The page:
Two new whiskeys for your Autumn campfires… The West is best! Taste it!
The term “Bottled In Bond” is used regularly as a selling point to persuade me to purchase various bourbons, whiskeys and ryes for Lees Wine and Spirits. This term adds value and appeal to these products and a stamp of authenticity of sorts. But do you know what Bottled In Bond really means as it pertains to what’s in your snifter? Bernie Lubbers at Whiskeyprof.com explains:
We have a vast selection of Irish whiskeys to peruse. Our selection covers the gamut ranging from single malts, peated, blended and aged Irish whiskeys. Two of our favorites include the line up of Paddy Irish Whiskey (original, Bee Sting and Devil’s Apple) and Kilbeggan. The former is great for mixing drinks (see recipes below) while Kilbeggan is more of a sipper.
We carry all of the Redemption products when they are available to us at Lees Wine and Spirits. Like the article states, they are a good value and a great “starter” option if you’re just dabbling in the bourbon and rye arena. Their collection includes Redemption Rye, Redemption High-Rye Bourbon, Temptation Bourbon and even a white whiskey. We currently have a small stash of the 10 year old Rye and will definitely carry the promising 8 and 17 year olds when they become available!
From Whisky Advocate’s Fred Minnick, March 3, 2015
Non-Distiller Producers? Or American Independent Bottlers?
When it comes to sourced whiskey bottled by the so-called Non-Distiller Producers (NDPs), the whiskey is sometimes lost in the conversation of transparency.
Larceny Very Special Small Batch Kentucky Straight Bourbon Whiskey
According to legend, John E. Fitzgerald founded a distillery along the banks of the Kentucky River shortly after the Civil War ended. Fitzgerald began distilling bourbon and selling it to passengers aboard the trains and steamships that passed through town. Shortly thereafter, Fitzgerald sold his brand “” Old Fitzgerald Bourbon “” to Julian P. “Pappy” Van Winkle for $10,000, a small fortune at the time. Pappy moved production of Old Fitz to his distillery, where it became one of the most famous bourbons in the world.
Not all single malts from Islay are for peat freaks
Even in the driving rain, the Isle of Islay is a heart-stoppingly beautiful spot. High in the hills behind the Bruichladdich distillery, there are sweeping views east across Loch Indaal, and I fancied I could just about pinpoint Bowmore distillery across the foaming grey waters. The wind was gusting, the sheep were bleating, the geese were honking: it was wild, magnificent and dramatic.
The lure of Bruichladdich was too strong, however, and moments later I was in the warmth of the distillery shop itself, getting a dram of the Laddie Valinch, a limited edition release available only in the shop. The 22-year-old, matured in a former bourbon cask for 18 years and then a former sherry cask for four, was invigorating. It was 50.7 per cent and I prudently added water.
It was a delicious dram, fruity and sweet with stacks of colour and plenty of leather, chocolate, raisins, spice and — I don’t know — candied orange peel maybe. One thing it wasn’t, though, was peaty. As we all know, Islay malts are peaty. You know, like Lagavulin, Laphroaig and Ardbeg.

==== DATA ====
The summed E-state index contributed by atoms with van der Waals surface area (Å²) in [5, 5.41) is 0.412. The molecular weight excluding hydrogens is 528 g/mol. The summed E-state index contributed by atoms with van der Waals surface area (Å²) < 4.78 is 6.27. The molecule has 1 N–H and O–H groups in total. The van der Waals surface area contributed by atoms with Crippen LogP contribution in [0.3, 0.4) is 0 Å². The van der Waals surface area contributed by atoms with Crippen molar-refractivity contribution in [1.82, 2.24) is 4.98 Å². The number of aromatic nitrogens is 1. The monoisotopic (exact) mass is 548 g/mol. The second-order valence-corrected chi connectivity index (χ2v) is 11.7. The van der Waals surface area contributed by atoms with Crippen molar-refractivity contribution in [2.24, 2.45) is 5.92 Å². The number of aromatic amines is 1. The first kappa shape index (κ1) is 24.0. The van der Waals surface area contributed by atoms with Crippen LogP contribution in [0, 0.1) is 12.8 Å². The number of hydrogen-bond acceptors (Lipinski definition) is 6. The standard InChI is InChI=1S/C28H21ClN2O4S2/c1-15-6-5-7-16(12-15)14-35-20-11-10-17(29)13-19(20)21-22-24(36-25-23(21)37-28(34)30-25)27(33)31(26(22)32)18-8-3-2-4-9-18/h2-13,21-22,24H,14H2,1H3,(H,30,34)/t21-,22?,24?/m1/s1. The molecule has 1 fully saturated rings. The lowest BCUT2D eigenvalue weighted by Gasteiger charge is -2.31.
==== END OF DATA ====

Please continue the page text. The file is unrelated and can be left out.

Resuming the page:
Except they’re not. Yes, the varied releases from Lagavulin and co. do indeed tend to be full of smoky notes, saltiness and iodine, but — despite the island being a magnet for so-called peat freaks — that doesn’t mean the rest are peaty too.
Indeed, Bruichladdich’s signature malt, the Classic Laddie, is light, delicate, honeyed and zesty. It’s an aperitif whisky, as far removed from the fabled Islay peat monsters as it’s possible to be. I loved it. But then I loved the distillery’s peated Port Charlotte offerings too, especially the 2007 matured in former cognac casks. Only the charms of Octomore eluded me. I found it just too overwhelmingly medicinal. For rubbing in rather than drinking.
Bruichladdich has recently been taken over by the drinks giant Rémy Cointreau. Ardbeg, across the island, is owned by Moët Hennessy while Bacardi, the largest family-owned drinks company in the world, best known for white spirits such as Bacardi rum, Bombay Sapphire gin and Grey Goose vodka, is also getting in on the whisky act by releasing fine single malts from Aberfeldy, Aultmore, Craigellachie, Macduff and Royal Brackla.
Craigellachie, in particular, confused but then delighted me. Speyside, of course, is the cradle of single malt production, and having been brought up to think that all its malts are light, floral and accessible (you know, like Glenfiddich), I was stopped in my tracks by the hot-off-the-press Craigellachie 13-year-old and the truly gorgeous 23-year-old.
The former is creamy, honeyed and citrusy, with toast, too, and spice. The latter is gratifyingly meaty and distinctive. It’s pale in colour but there’s a lot of flavour. It was sweet and fruity with a gingery, chewy spice on the finish and, although it wasn’t what I was expecting from Speyside, I relished it.
A few days after my trip up north, I headed to Holborn and the Scotch Malt Whisky Society.
Short of being in the tasting room, shop or warehouse of an actual distillery there is no finer place for a whisky lover to while away the hours. I sat by the roaring fire and allowed Sam MacDonald, the manager, to ply me with strong drink.